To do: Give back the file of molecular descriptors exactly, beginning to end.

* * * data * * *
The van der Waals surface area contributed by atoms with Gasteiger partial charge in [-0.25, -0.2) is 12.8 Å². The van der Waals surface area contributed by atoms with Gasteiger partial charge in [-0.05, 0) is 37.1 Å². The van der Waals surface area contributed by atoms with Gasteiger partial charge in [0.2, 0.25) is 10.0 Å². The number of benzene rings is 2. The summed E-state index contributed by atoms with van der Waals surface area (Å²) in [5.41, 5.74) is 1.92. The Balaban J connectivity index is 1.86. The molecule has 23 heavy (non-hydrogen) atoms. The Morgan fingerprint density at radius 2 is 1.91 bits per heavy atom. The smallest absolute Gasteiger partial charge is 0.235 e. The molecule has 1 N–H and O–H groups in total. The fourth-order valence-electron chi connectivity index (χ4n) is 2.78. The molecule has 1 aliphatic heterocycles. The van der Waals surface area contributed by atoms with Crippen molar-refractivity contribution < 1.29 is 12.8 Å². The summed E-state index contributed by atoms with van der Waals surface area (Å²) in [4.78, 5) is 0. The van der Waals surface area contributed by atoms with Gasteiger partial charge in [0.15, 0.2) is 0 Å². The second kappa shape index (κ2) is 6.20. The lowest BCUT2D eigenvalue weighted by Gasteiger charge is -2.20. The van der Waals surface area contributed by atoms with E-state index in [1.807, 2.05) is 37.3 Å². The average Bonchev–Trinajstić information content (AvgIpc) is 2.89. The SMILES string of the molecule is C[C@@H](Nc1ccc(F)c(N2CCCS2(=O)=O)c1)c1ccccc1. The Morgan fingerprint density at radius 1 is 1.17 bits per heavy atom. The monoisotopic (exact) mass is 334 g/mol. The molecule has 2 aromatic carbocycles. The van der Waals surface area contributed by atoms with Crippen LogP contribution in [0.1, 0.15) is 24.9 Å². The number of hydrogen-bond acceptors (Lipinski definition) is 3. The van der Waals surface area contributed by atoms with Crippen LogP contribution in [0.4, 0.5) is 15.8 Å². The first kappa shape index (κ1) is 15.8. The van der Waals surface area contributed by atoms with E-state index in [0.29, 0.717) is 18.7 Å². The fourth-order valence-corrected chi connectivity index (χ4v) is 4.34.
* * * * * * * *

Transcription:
The van der Waals surface area contributed by atoms with Gasteiger partial charge in [-0.25, -0.2) is 12.8 Å². The van der Waals surface area contributed by atoms with Gasteiger partial charge in [-0.05, 0) is 37.1 Å². The van der Waals surface area contributed by atoms with Gasteiger partial charge in [0.2, 0.25) is 10.0 Å². The number of benzene rings is 2. The summed E-state index contributed by atoms with van der Waals surface area (Å²) in [5.41, 5.74) is 1.92. The Balaban J connectivity index is 1.86. The molecule has 23 heavy (non-hydrogen) atoms. The Morgan fingerprint density at radius 2 is 1.91 bits per heavy atom. The smallest absolute Gasteiger partial charge is 0.235 e. The molecule has 1 N–H and O–H groups in total. The fourth-order valence-electron chi connectivity index (χ4n) is 2.78. The molecule has 1 aliphatic heterocycles. The van der Waals surface area contributed by atoms with Crippen molar-refractivity contribution < 1.29 is 12.8 Å². The summed E-state index contributed by atoms with van der Waals surface area (Å²) in [4.78, 5) is 0. The van der Waals surface area contributed by atoms with Gasteiger partial charge in [0.15, 0.2) is 0 Å². The second kappa shape index (κ2) is 6.20. The lowest BCUT2D eigenvalue weighted by Gasteiger charge is -2.20. The van der Waals surface area contributed by atoms with E-state index in [1.807, 2.05) is 37.3 Å². The average Bonchev–Trinajstić information content (AvgIpc) is 2.89. The SMILES string of the molecule is C[C@@H](Nc1ccc(F)c(N2CCCS2(=O)=O)c1)c1ccccc1. The Morgan fingerprint density at radius 1 is 1.17 bits per heavy atom. The monoisotopic (exact) mass is 334 g/mol. The molecule has 2 aromatic carbocycles. The van der Waals surface area contributed by atoms with Crippen LogP contribution in [0.1, 0.15) is 24.9 Å². The number of hydrogen-bond acceptors (Lipinski definition) is 3. The van der Waals surface area contributed by atoms with Crippen LogP contribution in [0.4, 0.5) is 15.8 Å². The first kappa shape index (κ1) is 15.8. The van der Waals surface area contributed by atoms with E-state index in [0.29, 0.717) is 18.7 Å². The fourth-order valence-corrected chi connectivity index (χ4v) is 4.34.